• Plumbing backups: Cast iron pipes become increasingly rough inside, where corrosion breaks down the trough at the bottom of the pipe. The deterioration slows and catches solids in the wastewater, particularly paper, hair, food wastes, and grease. Roots invading failing pipes also trap waste, block pipes, and cause backups. Repeated backups instead of a one-time backup with an obvious cause indicate deteriorating pipes.
  • Slow drains: Deteriorating cast iron pipes may merely slow drains without completely clogging them. Watch for the lowest drain in your house—typically a tub or shower drain—to drain more slowly than it should. The backed-up water may appear rusty or even sandy if breaks in the pipes allow sand into the pipe.
  • Bubbling toilets: You may also hear or see your toilet bubbling when using another drain like your sink or shower. If cast iron pipes under your house do not drain quickly enough or back up, running water can fill the drains and push air back up the line and through the toilet.
  • Unpleasant odors: Slow or plugged drains can also force sewer gasses back into your home, leaving a noticeably unpleasant odor.
  • Damp foundation: When iron pipes fail in a concrete foundation, the water can seep into and through the foundation. Concrete slabs can absorb moisture. Look for damp spots, floor tiles, or wood flooring warping or lifting from the substrate. Moisture migration up through the slab may also explain unusually high humidity inside your home. Experts can measure the moisture in your slab with special sensors.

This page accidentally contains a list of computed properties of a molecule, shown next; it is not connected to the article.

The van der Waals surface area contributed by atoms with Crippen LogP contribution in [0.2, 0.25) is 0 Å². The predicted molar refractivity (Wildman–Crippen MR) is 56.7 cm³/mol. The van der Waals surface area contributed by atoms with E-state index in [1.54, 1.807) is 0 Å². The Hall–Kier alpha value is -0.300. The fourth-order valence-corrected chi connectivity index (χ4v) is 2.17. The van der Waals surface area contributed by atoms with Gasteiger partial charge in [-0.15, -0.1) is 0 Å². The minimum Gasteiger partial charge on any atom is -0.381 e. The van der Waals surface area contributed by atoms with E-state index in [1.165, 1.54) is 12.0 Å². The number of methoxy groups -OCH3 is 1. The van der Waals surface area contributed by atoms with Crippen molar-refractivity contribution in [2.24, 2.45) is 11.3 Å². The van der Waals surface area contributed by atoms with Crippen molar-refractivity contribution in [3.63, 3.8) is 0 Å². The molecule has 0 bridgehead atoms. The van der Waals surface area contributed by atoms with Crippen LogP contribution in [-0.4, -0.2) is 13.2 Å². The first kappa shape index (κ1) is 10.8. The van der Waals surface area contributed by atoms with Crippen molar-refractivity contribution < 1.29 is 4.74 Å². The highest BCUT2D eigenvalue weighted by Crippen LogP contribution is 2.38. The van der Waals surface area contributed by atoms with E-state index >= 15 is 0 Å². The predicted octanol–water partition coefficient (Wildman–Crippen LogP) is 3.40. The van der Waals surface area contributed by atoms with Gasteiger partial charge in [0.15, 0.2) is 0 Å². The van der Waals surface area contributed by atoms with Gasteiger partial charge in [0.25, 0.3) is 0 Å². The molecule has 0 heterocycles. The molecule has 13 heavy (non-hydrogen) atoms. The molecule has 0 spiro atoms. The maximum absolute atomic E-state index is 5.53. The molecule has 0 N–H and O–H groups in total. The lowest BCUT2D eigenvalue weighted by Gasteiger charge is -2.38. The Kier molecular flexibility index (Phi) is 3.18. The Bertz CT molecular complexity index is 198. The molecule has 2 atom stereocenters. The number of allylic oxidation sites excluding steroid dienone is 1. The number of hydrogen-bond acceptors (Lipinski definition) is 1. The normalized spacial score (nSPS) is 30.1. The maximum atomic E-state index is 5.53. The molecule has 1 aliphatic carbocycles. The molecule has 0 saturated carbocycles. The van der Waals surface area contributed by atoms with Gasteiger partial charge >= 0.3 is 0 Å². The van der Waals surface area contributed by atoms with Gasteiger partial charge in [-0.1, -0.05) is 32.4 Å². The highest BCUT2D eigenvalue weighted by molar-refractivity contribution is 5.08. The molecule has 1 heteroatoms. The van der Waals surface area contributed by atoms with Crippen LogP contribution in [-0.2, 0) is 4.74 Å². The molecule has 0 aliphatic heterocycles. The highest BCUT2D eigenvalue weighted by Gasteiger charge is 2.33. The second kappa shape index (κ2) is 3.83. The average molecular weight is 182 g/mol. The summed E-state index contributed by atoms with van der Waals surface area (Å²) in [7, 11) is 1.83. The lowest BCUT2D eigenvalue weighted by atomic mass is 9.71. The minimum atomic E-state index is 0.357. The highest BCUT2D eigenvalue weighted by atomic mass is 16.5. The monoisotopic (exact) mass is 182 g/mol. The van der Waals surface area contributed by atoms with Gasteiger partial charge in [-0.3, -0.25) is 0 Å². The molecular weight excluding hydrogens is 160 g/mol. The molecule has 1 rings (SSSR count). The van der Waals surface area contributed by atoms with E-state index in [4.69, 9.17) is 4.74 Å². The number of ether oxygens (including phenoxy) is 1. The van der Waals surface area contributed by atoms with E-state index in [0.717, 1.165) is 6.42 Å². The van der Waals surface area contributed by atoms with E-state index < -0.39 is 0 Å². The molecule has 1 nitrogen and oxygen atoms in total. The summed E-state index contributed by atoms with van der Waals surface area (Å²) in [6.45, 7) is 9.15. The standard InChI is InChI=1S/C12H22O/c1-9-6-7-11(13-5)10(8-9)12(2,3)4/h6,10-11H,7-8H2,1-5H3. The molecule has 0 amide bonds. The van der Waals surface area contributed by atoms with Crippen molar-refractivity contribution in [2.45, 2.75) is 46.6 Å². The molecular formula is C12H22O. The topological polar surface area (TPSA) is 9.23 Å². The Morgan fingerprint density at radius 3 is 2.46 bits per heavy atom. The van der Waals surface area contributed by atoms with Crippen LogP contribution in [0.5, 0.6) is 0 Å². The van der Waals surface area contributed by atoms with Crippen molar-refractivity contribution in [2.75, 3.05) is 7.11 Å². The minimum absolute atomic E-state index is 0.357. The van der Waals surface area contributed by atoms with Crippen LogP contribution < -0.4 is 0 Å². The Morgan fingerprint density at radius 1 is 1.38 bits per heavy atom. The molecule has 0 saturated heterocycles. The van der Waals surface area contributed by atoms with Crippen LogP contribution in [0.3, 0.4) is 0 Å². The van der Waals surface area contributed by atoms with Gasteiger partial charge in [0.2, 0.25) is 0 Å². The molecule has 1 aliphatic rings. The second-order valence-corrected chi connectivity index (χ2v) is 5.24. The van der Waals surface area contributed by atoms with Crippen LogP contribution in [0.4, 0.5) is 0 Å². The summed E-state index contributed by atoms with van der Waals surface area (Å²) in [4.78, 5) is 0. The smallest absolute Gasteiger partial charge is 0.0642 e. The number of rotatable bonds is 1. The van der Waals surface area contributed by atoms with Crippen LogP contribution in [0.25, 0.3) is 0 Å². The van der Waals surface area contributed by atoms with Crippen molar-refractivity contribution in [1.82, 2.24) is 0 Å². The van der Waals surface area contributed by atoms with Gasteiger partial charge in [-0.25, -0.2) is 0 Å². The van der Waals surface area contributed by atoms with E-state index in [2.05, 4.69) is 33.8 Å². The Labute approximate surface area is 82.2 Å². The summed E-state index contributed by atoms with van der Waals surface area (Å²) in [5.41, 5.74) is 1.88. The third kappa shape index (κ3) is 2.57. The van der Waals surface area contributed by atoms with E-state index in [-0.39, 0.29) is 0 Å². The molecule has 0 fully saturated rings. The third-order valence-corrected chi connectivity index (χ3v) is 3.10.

• Mold: In Florida, any moisture left in the home can quickly lead to mold problems. Check for unexplained mold under sinks, carpets, and flooring. Act quickly to prevent mold from causing further damage or health problems.
  • Pests: Several types of pests flourish in Florida sewer lines. Leaks and breaks in cast iron pipes attract these pests. If your lines back up, you may see pests coming in through shower drains, under the sink, or from under the base of your toilet.
  • Lush vegetation: Leaking cast iron pipes give plants an extra dose of water, nitrogen, and other nutrients, often leaving a lush swath of suspiciously green vegetation.

What to Do if You Have Cast Iron Pipe Damage

Don’t Get Gassed

If you have cast iron pipe damage, the first step is to determine whether you can safely remain in your home. In some instances, cast iron pipe damage may leak dangerous gasses into your home that can harm your health. Contact an experienced Florida property damage attorney, like the ones at Dolman Law Group, who can put you in touch with professionals who will determine if your home is safe.